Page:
Hearing stimulation is processed by the brain, but what is the hormonal and nerve response actually generated by music during training or in a sports context?
By Pierre-Luc Dubé
There are many types of ergogenic aid on the market (supplement, equipment, etc.) All of these products are intended to facilitate and promote user performance. Music also appears to be a medium used to influence the physical abilities of an individual. The use of music for performance purposes seems to be more and more prevalent in the world of training. From people that frequent training centers up to high-level athletes, it is now more rare to see a person without a headset than the other way around. Hearing stimulation is processed by the brain, but what is the hormonal and nerve response actually generated by music during training or in a sports context?
Soft or slow music like classical could reduce certain parameters such as heart rate and systolic pressure. This type of music would influence the release of neurotransmitters, such as dopamine, by increasing the concentration of calcium in the blood serum. Dopamine, having a calming effect, reduces systolic pressure. The blood lactate level may also be reduced with music. The latter phenomenon could be explained by the reduction in cardiac output and, by the same token, by the metabolic demand placed on the body. Likewise, being relaxed may reduce tension in working muscles, making it easier for blood to pass through muscle tissue. Thus, the lactate could be more easily recycled and a less important oxygen deficit would limit its production. For the practice of endurance or long-term sport, these various parameters are important to manage when one wishes to perform and maintain a target intensity.
In addition, more catchy or fast music like techno would have the opposite effect. An increase in heart rate and systolic pressure was observed in a study by Gerraa et al. (1998). Significant increases in cortisol, endorphins, adrenocorticotropin hormones, norepinephrine, and growth hormone were recorded following listening to music and correlated with increased vital signs. Most of the previously named hormones are considered to be activators of the physiological system. Thus, the circulation of the various elements necessary for the production of energy via the prior release of hormones could be done thanks to the pseudo-stress that the music seems to create. Sports requiring qualities of strength and power could benefit from this type of music, promoting a higher level of wakefulness and a faster availability of the elements necessary for the production of energy.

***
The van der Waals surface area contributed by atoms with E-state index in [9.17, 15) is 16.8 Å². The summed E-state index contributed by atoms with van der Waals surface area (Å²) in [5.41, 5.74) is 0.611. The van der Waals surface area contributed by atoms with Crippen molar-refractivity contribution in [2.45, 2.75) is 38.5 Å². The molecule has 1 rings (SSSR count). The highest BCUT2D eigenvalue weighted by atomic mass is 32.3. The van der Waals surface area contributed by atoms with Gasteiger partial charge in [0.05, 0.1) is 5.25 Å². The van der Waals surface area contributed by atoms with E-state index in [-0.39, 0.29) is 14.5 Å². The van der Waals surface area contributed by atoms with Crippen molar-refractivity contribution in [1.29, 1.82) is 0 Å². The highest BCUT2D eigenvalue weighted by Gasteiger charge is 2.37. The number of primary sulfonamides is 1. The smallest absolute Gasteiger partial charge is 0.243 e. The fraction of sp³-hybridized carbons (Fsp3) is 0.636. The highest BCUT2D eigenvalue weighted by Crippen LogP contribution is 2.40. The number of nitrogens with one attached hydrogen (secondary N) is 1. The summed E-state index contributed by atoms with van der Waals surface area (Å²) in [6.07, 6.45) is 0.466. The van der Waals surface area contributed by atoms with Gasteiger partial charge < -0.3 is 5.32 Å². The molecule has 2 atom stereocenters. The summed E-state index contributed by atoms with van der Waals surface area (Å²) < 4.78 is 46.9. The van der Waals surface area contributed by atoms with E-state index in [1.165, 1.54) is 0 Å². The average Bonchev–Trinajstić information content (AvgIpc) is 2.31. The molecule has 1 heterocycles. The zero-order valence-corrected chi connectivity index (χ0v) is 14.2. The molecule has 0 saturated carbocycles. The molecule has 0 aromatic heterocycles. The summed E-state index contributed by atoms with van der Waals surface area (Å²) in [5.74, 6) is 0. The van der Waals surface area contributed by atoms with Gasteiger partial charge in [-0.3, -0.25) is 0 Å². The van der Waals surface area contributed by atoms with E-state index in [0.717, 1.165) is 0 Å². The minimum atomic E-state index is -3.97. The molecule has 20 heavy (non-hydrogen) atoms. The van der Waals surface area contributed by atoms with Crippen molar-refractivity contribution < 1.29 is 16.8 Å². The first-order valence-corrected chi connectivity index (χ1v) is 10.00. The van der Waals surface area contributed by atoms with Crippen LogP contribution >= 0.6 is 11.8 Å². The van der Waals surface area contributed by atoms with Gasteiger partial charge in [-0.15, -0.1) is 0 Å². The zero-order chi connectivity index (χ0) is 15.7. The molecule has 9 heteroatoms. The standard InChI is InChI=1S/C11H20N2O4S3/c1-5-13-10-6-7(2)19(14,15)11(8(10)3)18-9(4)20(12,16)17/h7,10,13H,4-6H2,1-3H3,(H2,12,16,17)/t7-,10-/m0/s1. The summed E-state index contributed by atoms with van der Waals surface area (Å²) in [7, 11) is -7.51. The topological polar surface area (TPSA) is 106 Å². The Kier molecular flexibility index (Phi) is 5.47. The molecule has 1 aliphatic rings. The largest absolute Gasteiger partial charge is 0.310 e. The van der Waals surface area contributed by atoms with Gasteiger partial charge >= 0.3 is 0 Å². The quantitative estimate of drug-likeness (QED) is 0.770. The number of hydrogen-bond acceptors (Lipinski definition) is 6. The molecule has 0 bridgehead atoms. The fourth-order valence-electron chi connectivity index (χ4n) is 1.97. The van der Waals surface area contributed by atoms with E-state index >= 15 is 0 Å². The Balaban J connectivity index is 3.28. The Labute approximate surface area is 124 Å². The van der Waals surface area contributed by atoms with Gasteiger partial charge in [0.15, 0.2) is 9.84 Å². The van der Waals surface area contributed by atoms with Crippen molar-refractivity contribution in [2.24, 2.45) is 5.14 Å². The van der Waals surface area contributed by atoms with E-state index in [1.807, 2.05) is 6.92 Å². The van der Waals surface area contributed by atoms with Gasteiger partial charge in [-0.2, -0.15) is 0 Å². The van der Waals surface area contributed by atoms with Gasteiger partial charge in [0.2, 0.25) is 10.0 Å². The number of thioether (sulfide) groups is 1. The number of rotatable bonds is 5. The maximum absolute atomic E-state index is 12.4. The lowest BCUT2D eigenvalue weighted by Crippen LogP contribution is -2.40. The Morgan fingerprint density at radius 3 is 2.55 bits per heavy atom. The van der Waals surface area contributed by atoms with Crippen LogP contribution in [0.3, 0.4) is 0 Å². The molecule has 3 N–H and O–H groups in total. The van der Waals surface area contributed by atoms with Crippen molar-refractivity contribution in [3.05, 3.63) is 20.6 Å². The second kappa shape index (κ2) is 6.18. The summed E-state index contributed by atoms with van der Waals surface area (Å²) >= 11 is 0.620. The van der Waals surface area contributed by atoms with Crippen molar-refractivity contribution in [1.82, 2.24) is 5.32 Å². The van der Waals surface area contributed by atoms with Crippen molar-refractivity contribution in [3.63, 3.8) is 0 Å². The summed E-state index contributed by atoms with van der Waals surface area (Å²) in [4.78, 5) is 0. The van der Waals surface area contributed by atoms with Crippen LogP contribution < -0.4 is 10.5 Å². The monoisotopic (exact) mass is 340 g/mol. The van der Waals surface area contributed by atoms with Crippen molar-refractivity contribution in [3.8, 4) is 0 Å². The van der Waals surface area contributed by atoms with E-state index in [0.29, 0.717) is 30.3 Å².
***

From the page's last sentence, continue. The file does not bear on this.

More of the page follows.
However, all of these changes are modulated by the emotional and mental state of each individual. So, inter-individual variability could change the hormonal and physical response to listening to the same song. For example, some studies have found that it is possible to increase the workload without having an effect on the autonomic nervous system such as heart rate. This last statement expresses well the principle under which no one reacts in the same way to the auditory stimulus.
Care should be taken with the effect of the music, especially in the case where the use of music acts as an activator. Using an external source to activate our system can hide our level of fatigue and our actual physical abilities. For the same reasons as stimulants, it is better to try to understand the source of fatigue (work, sleep, training, etc.) than to work around the problem. Thus, it is possible to minimize the risk of injury and to maximize training. In short, there really does seem to be the potential to improve performance with music listening. Like any ergogenic product, its effectiveness is possible, first of all thanks to an adapted training plan but also with healthy lifestyle habits.
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